Jahir Mojica
Founder And Ceo Of Suema
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Insight

A Circular Economy For Re‑Thinking Waste Management

Thu, 01/11/2018 - 10:42

The ideal model today for waste management combines the four Rs: reduce, reuse, recycle and recover. But Jahir Mojica, Founder and CEO of SUEMA, proposes adding a fifth: rethink. “It is no longer enough to think about how to manage waste; companies must rethink their business models to deliver value without compromising on waste disposal,” he says.
Change does not have to start with the acquisition of revolutionary equipment or a significant investment. Mojica explains that it can be achieved through simple actions like substituting a boiler or a processor. “Up to 100 percent of the waste produced can be avoided through a small change in the way the company operates.”
SUEMA specializes in two links of the waste management value chain: the transformation of residues and harnessing them in the form of energy. “We design and innovate waste processes by applying cutting-edge global technologies but also by developing new systems to improve and redesign waste treatment,” Mojica says.
For example, SUEMA has established a biodigester in the Milpa Alta municipality in Mexico City. This plant is the only one of its kind in the country and the most innovative in Latin America. It is capable of generating 175kWh/d, enough electrical energy to light the Nopal Collection Center during the day. “It transforms waste, whose treatment represented an expense for companies, into an input,” Mojica says.
SUEMA is also working with the sugar industry to reduce the waste produced by sugar mills and turn it into a biofuel that can be used in other production processes. In this case, incineration is the most common technology applied but Mojica believes the trend is moving toward gasification. “Thermochemical treatment technologies are the most effective solutions,” he says. “Our goal is to bring these to the Mexican sugar industry.”
Based on the company’s experience, Mojica emphasizes the importance of a circular economy that promotes greater value throughout the whole supply chain of any product. “When rethinking business models around industrial processes, I am convinced that the central focus should look for ways to deliver value through a more efficient use of resources and without harming the environment,” he explains.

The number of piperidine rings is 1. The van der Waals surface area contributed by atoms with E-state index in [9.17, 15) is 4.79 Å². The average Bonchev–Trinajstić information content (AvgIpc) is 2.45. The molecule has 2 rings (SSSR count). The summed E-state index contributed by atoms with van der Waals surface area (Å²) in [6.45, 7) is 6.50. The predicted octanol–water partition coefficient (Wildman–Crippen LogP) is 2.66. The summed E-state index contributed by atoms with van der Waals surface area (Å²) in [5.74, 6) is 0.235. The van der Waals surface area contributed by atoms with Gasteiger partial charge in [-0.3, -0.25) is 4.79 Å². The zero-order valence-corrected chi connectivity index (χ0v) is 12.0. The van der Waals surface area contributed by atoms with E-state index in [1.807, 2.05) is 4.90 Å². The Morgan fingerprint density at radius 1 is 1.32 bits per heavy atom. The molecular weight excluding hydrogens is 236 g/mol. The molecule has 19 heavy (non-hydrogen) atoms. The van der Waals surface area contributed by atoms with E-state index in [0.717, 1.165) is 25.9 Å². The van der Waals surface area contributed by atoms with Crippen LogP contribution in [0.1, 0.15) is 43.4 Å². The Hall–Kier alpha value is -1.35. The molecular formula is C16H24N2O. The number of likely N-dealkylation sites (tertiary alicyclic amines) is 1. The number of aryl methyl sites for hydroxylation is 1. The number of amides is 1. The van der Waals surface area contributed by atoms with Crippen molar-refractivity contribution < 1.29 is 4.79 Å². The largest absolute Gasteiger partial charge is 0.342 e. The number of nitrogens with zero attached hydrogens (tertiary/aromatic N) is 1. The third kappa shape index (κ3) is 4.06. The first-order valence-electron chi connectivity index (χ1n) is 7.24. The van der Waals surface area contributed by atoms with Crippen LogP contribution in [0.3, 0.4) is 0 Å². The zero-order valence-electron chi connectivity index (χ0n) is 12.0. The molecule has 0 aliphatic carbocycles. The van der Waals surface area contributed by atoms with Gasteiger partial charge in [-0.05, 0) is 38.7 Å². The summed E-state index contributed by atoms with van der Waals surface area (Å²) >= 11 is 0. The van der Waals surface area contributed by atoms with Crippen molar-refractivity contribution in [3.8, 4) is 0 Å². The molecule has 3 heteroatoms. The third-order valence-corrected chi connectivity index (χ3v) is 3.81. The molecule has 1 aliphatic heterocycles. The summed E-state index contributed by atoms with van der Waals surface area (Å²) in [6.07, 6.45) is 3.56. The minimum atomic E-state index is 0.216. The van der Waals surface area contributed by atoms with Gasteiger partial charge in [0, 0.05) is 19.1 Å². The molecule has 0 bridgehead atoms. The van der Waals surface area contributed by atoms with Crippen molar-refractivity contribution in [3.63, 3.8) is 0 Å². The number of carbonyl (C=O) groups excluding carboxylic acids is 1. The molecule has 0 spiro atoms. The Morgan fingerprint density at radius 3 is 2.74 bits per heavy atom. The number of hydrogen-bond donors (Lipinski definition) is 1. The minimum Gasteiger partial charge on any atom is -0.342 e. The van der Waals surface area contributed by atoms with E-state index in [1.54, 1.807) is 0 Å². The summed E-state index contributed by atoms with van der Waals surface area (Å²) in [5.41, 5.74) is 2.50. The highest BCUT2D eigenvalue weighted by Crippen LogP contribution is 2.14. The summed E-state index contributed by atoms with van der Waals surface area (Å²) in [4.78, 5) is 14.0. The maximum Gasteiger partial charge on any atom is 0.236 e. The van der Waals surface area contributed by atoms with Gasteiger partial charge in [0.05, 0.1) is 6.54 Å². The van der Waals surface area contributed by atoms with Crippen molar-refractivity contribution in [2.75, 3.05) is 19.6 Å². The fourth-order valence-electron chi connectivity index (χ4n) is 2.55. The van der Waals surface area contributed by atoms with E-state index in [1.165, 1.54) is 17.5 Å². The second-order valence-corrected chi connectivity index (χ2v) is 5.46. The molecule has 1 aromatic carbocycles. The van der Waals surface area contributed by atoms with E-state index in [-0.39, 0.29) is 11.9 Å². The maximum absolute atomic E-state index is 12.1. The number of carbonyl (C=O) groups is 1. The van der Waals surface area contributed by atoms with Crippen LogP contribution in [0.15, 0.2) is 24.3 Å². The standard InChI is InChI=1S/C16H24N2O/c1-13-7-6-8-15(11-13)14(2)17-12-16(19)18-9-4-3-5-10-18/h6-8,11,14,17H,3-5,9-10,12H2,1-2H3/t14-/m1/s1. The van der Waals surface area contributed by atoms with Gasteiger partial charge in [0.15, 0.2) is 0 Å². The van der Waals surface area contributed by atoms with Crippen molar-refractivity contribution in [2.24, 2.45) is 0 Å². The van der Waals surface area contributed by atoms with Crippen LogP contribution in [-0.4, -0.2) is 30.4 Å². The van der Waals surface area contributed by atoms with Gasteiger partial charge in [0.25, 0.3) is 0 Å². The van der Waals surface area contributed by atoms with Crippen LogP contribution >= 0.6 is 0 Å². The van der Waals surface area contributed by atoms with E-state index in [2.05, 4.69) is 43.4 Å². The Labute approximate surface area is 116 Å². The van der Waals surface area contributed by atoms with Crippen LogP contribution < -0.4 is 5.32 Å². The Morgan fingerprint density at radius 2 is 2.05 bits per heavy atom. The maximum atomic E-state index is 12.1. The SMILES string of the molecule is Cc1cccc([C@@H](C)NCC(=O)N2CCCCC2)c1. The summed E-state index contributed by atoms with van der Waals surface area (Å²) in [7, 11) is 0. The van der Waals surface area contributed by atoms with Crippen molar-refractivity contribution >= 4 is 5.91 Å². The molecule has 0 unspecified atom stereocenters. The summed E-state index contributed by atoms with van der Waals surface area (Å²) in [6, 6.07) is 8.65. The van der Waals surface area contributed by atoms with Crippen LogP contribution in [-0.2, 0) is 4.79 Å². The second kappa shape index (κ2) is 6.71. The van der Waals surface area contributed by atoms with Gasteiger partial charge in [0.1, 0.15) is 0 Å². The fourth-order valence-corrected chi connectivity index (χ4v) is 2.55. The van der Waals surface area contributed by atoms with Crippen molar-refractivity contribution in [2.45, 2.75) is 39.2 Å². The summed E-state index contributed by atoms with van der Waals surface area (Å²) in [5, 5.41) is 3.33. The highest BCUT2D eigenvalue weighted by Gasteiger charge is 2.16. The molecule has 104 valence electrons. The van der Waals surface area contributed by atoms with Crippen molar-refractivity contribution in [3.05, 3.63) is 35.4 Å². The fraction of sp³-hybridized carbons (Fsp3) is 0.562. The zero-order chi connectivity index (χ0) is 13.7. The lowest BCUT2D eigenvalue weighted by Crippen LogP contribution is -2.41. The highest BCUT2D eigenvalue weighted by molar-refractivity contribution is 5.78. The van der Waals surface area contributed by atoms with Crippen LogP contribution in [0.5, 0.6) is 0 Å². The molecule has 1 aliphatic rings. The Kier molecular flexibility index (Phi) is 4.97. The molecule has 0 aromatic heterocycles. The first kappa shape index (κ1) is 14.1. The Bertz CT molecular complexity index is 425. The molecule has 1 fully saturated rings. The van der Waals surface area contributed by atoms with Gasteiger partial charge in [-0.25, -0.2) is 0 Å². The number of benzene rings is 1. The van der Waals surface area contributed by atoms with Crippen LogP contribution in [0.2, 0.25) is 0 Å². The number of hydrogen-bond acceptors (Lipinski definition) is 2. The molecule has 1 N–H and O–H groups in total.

In a circular economy, collaboration instead of competition is the flagship concept. “We need to link industries in an enhanced value chain. This is the ultimate paradigm shift for improving the way we do business in Mexico,” Mojica says. “As waste reduction is a cross-sectoral issue, one industry cannot fight it alone. We need collaborative action from the government, companies and consumers.”
Mojica adds that some industries believe they have exerted all their options and have no room for further improvement in their waste management processes. But a multisectoral perspective proves them wrong, as it is indeed possible to deliver more value with fewer disposals by interconnecting production chains. “A multisectoral perspective shows that when two value chains are joined, the inefficiencies of one become the necessities of another.”
Another crucial paradigm refers to modern consumerism and the need to own things. Household appliances are a great example, Mojica says. “We all want to have our own house, car, fridge and washing machine,” he says. But regardless of how environmentally-conscious a person is, having the capabilities to recycle a full refrigerator at home is unlikely. So, these materials end up thrown in a river, dumpsite or elsewhere.
Understanding this weakness at the end of the value chain, Mojica explains that there should be more of a focus on manufacturers owning their products as they have all the infrastructure to provide maintenance and reincorporate the disposed pieces into their production chain. “If we change our paradigms and place importance on the use of things rather than their ownership, we could radically change the industry and its way of creating value.”